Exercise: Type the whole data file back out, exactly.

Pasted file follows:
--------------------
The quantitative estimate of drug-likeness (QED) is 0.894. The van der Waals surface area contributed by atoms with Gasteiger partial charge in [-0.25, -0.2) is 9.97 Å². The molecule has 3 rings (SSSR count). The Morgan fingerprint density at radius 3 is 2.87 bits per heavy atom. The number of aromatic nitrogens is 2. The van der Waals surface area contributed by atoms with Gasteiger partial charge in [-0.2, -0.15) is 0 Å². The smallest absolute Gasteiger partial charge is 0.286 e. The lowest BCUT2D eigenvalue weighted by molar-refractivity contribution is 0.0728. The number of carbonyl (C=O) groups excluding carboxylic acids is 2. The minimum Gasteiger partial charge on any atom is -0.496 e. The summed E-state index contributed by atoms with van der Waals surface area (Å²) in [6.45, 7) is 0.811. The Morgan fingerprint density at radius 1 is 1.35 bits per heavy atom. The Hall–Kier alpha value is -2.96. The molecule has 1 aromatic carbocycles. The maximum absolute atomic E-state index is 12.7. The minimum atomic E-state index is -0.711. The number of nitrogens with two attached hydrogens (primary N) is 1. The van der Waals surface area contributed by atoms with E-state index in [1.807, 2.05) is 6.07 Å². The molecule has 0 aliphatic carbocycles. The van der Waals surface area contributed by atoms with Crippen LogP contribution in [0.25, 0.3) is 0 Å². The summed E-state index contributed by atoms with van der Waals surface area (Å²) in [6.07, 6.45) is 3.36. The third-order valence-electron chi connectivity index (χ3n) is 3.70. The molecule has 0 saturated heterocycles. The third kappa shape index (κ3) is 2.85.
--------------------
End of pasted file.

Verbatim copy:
The quantitative estimate of drug-likeness (QED) is 0.894. The van der Waals surface area contributed by atoms with Gasteiger partial charge in [-0.25, -0.2) is 9.97 Å². The molecule has 3 rings (SSSR count). The Morgan fingerprint density at radius 3 is 2.87 bits per heavy atom. The number of aromatic nitrogens is 2. The van der Waals surface area contributed by atoms with Gasteiger partial charge in [-0.2, -0.15) is 0 Å². The smallest absolute Gasteiger partial charge is 0.286 e. The lowest BCUT2D eigenvalue weighted by molar-refractivity contribution is 0.0728. The number of carbonyl (C=O) groups excluding carboxylic acids is 2. The minimum Gasteiger partial charge on any atom is -0.496 e. The summed E-state index contributed by atoms with van der Waals surface area (Å²) in [6.45, 7) is 0.811. The Morgan fingerprint density at radius 1 is 1.35 bits per heavy atom. The Hall–Kier alpha value is -2.96. The molecule has 1 aromatic carbocycles. The maximum absolute atomic E-state index is 12.7. The minimum atomic E-state index is -0.711. The number of nitrogens with two attached hydrogens (primary N) is 1. The van der Waals surface area contributed by atoms with E-state index in [1.807, 2.05) is 6.07 Å². The molecule has 0 aliphatic carbocycles. The van der Waals surface area contributed by atoms with Crippen LogP contribution in [0.25, 0.3) is 0 Å². The summed E-state index contributed by atoms with van der Waals surface area (Å²) in [6.07, 6.45) is 3.36. The third-order valence-electron chi connectivity index (χ3n) is 3.70. The molecule has 0 saturated heterocycles. The third kappa shape index (κ3) is 2.85.